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Managing Chronic Kidney Disease in Dogs

By Dr. Gail Mason, DVM, MA, DACVIM | Jun 01, 2021

A diagnosis of chronic kidney disease (CKD) can be heartbreaking for an owner. Many owners assume that the diagnosis of chronic kidney failure means that the kidneys are not working. In most cases, chronic renal failure is not the inability to produce urine, but rather a reduced ability to adequately filter toxic waste from the bloodstream. The cells in the kidney cannot regenerate and at least two-thirds of the kidney tissue is malfunctioning before any symptoms are noted. In many patients this results from slow destruction of the kidney tissue over months, to even years. As discussed in our previous article, causes include toxins, trauma, infections, or a result of normal aging process. Can anything be done to extend your dog’s life? Yes, with appropriate treatment and management your dog may live many months or years.

The kidneys not only filter waste, but they also regulate blood pressure, blood sugar, water composition in the blood, pH levels, and influence red blood cell production. Consequently, your dog may have a dilute urine, elevated blood urea nitrogen (BUN), increased levels of creatinine and phosphorus in the bloodstream, anemia, decreased potassium levels, and elevated blood pressure. Your veterinarian can create an effective treatment plan which may include medications, nutritional supplements, specific dietary recommendations as well as possible fluid therapy.

Hypertension: is relatively common in dogs with CKD. The diseased kidneys have a reduced ability to regulate sodium levels in the body. This results in sodium retention and an increase in both blood volume and pressure. Hypertension can accelerate kidney damage, as well as cause damage to the retinas of the eyes. Medications including “ACE” inhibitors such as benazepril or enalapril or calcium channel blockers, such as amlodipine can be effective in controlling hypertension.

Azotemia (increased BUN/creatinine): is the result of inadequate filtering of nitrogenous waste from the bloodstream. Azodyl® is a nutritional supplement that can reduce BUN levels, while Epakitin® and/or aluminum hydroxide can be utilized to reduce blood phosphorus levels.

Gastritis: (inflammation of stomach) is not uncommon in dogs with azotemia. Your veterinarian may recommend acid-blockers such as famotidine (Pepcid®) or acid pump inhibitors, such as omeprazole (Prilosec OTC®).

Calcium dysregulation: can be a significant issue for CKD patients. In a normal dog, the calcium to phosphorus ratio is tightly regulated at 2:1. Since CKD patients have elevated phosphorus in the blood, the body attempts to maintain the ratio by increasing blood calcium levels. To do so, it must remove calcium from bones. Over time, this causes the bones to become very brittle and at risk for fractures. Calcitriol (active vitamin D3) may be prescribed to increase calcium absorption from the intestinal tract, thereby abating calcium resorption from healthy bones.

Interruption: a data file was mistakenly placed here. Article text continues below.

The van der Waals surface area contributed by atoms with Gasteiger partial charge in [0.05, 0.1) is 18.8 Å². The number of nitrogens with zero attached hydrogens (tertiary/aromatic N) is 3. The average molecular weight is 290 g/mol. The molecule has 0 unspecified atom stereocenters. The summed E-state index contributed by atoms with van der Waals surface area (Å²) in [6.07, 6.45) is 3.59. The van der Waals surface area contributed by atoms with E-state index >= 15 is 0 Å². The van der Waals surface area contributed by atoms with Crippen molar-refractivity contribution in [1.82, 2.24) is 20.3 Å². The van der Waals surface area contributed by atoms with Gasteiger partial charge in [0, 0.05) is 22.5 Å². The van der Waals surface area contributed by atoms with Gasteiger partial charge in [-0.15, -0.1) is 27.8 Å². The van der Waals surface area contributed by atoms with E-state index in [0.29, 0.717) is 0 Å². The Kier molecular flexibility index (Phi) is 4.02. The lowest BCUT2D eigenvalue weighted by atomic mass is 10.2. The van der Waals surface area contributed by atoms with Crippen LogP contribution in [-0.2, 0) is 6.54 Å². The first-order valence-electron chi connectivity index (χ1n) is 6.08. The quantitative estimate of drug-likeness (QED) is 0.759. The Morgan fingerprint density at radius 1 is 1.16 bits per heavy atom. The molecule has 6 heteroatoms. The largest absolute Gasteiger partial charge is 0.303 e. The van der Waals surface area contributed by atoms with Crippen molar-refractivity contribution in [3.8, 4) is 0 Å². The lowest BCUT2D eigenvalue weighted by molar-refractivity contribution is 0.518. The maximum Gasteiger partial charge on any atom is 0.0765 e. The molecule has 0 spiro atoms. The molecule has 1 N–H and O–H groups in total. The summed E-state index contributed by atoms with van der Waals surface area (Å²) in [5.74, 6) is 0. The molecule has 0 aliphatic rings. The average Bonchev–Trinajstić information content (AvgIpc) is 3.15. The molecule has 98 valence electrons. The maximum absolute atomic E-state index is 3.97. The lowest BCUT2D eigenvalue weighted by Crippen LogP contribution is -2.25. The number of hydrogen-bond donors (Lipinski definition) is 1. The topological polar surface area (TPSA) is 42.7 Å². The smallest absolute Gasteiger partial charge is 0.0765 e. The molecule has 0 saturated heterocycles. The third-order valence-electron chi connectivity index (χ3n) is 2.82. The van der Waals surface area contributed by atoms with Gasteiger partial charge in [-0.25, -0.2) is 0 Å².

Anemia: is caused by a deficiency in the hormone erythropoietin, which is manufactured by the kidneys. Chronic anemia commonly manifests as weakness, fatigue, and exercise intolerance. Under close veterinary supervision, injectable synthetic hormones erythropoietin or darbopoietin can be helpful in reversing these symptoms.

Hyporexia (decreased appetite): because of the blood toxins, your dog’s appetite may decrease over time. This can be complicated by nausea, and /or vomiting. Anti-nausea drugs such as ondansetron (Zofran®) and maropitant (Cerenia®) are safe and effective. Mirtazapine (Remeron®) can be used to directly stimulate your dog’s appetite.

Dehydration: can be extremely detrimental to CKD patients. Home fluid therapy may be recommended for your dog to prevent dehydration and continually flush toxins from the bloodstream. This most commonly is done by administering prescribed fluids subcutaneously (under the skin). While this technique is very safe and beneficial, some patients may not be cooperative. The technique has somewhat limited benefit in large breed dogs, due to the amount of fluid volume that would be required.

Dietary management of chronic kidney disease has improved tremendously over the last few years. An appropriate diet can help promote kidney function, reduce biochemical abnormalities, and significantly extend the good quality life of your dog. In a perfect world, we would want a diet that reduces uremic toxins, controls high blood pressure, maintains calcium/phosphorus balance, maintains proper potassium levels, and reduces inflammation (using omega fatty acids). Oh, and of course we want the diet to be palatable to the dog!! Because many blood toxins in CKD patients result from the processing of protein, a protein- restricted diet is often recommended. While this can reduce the work of the kidneys and the amount of nitrogenous waste, we recommend checking with your veterinarian to see if a protein-restricted diet is the right choice for your dog. Fortunately, there is a good selection of prescription renal diets available for dogs in a variety of forms and textures.

Veterinarians are often asked the value of home cooking for a pet with kidney disease. As you can see, the metabolic complications of chronic kidney disease are significant and home-cooking an appropriate diet is a complicated task. For those owners who wish to pursue this option, I recommend consulting with your veterinarian or a specialist in the American College of Veterinary Nutrition. With you as your dog’s health advocate, your dog can continue to live his best life!

 

Dr. Gail Mason, DVM, MA, DACVIM

Staff Internist, Portland Veterinary Emergency & Specialty Care